Only consolidate one Board that meets monthly for review of more complicated license applications and permit more delegated staff authority. Disciplinary matters must remain with profession-specific boards in order to best protect the public. The Social Work Board now rarely has an issue with making quorum as remote attendance options are being increasingly exercised by Board members, and, meetings will be shortened if licensing applications are handled by a separate Board.
Share regular and more detailed (aggregate) data with the public, MH professionals, educational institutions, and professional associations regarding fiscal challenges and inefficiencies in processing applications and resolving grievances and disciplinary cases. We want to serve as resources and share expertise in order to help improve efficiencies in these areas. Access to such data will assist us in understanding problem areas so that we can best prepare emerging social workers for licensure as well as practicing licensees. For example, some ambiguities in social work licensure application processes, such as discrepancies between the checklist and online application, lead to delays. The process for licensure by endorsement, such as honoring supervision received in another state, also needs clarification. We can work together to identify ways to clarify the application process.
No other state has combined six separate mental health disciplines and a registration category (Registered Psychotherapists) into one large professional group in a single statute. States that do have smaller combined boards, most have only half the number of Colorado’s six mental health disciplines, report delays in handling complaints; increased costs; time-consuming difficulties in cross-training of persons from different professions; and time wasted in disagreements over standards for the group as a whole. In fact, prior to 1998, Colorado had such a system in place and dismantled it due to similar experiences.
Question/Answer Corner: What’s On Your Mind?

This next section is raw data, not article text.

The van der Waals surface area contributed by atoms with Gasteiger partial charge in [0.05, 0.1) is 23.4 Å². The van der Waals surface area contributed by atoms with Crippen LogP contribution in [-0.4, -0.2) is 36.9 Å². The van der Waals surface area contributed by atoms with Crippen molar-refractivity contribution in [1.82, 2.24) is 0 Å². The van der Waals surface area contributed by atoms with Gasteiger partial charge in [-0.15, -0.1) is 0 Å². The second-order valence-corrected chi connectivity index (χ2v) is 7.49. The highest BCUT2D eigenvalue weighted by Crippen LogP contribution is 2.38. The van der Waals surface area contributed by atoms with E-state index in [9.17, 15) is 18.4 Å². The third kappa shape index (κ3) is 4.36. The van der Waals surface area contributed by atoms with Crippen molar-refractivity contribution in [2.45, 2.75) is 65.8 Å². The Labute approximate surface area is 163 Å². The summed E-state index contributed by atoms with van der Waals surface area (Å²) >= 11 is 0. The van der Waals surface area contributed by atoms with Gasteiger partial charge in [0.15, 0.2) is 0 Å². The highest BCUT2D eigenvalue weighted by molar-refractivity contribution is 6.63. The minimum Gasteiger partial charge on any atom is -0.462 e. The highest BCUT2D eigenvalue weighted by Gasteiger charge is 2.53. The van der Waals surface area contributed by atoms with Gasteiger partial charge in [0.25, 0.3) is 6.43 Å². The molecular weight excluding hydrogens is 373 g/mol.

Q: This situation arose in a legal consultation I handled recently.
Clinician was seeing a 14 year old teenager brought to therapy by his mother. Parents are divorced and mom is the parent with whom the kid lives, but legally, the parents share joint custody (as is typical). The boy had reluctantly engaged with the clinician, but now they have a great therapeutic relationship. The teen does not want anything to do with the father who was abusive to his mom and emotionally/verbally abusive to the kid himself. Dad is pushing for visitation time with the teen, who resists.
Dad and his new wife live in Texas and have a therapist there (not sure why); that therapist sent a request for the clinical records of the teenager to Clinician. This was the presenting issue for the consultation: how should Clinician respond? If he were to share the records with the Dad’s therapist, the boy would surely lose trust in the fragile therapeutic relationship and close down entirely. Plus, the release would not help re-establish the Dad-Son relationship, but rather would undermine it due to the boy’s communications about his intense dislike/hatred feelings for his father.
But, does Clinician have an obligation to share records with another therapist?
A: We discussed this dilemma from a clinical as well as legal perspective, which is how I handle consultations. The therapeutic relationship is always paramount, in my mind. So, how to carefully handle this was the question.